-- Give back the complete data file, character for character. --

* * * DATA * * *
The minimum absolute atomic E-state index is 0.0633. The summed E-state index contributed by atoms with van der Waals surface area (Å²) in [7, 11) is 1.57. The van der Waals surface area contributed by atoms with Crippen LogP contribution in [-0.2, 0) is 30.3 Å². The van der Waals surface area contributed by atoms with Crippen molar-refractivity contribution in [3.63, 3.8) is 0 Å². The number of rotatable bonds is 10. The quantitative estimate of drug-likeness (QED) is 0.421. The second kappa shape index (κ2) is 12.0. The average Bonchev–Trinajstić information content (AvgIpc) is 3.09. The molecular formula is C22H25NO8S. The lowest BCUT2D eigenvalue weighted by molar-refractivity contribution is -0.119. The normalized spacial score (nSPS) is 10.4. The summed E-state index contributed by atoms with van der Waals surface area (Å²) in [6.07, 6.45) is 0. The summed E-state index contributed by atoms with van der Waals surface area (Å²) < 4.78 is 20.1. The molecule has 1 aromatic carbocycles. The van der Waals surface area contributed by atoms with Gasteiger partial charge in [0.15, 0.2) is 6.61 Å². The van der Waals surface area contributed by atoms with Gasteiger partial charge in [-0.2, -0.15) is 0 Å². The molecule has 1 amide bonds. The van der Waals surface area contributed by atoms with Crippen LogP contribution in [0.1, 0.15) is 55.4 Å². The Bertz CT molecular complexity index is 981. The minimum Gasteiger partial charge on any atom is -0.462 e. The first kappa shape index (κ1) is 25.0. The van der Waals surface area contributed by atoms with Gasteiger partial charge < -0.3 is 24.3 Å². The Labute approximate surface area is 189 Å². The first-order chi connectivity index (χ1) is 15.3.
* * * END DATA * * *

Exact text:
The minimum absolute atomic E-state index is 0.0633. The summed E-state index contributed by atoms with van der Waals surface area (Å²) in [7, 11) is 1.57. The van der Waals surface area contributed by atoms with Crippen LogP contribution in [-0.2, 0) is 30.3 Å². The van der Waals surface area contributed by atoms with Crippen molar-refractivity contribution in [3.63, 3.8) is 0 Å². The number of rotatable bonds is 10. The quantitative estimate of drug-likeness (QED) is 0.421. The second kappa shape index (κ2) is 12.0. The average Bonchev–Trinajstić information content (AvgIpc) is 3.09. The molecular formula is C22H25NO8S. The lowest BCUT2D eigenvalue weighted by molar-refractivity contribution is -0.119. The normalized spacial score (nSPS) is 10.4. The summed E-state index contributed by atoms with van der Waals surface area (Å²) in [6.07, 6.45) is 0. The summed E-state index contributed by atoms with van der Waals surface area (Å²) < 4.78 is 20.1. The molecule has 1 aromatic carbocycles. The van der Waals surface area contributed by atoms with Gasteiger partial charge in [0.15, 0.2) is 6.61 Å². The van der Waals surface area contributed by atoms with Gasteiger partial charge in [-0.2, -0.15) is 0 Å². The molecule has 1 amide bonds. The van der Waals surface area contributed by atoms with Crippen LogP contribution in [0.1, 0.15) is 55.4 Å². The Bertz CT molecular complexity index is 981. The minimum Gasteiger partial charge on any atom is -0.462 e. The first kappa shape index (κ1) is 25.0. The van der Waals surface area contributed by atoms with Gasteiger partial charge < -0.3 is 24.3 Å². The Labute approximate surface area is 189 Å². The first-order chi connectivity index (χ1) is 15.3.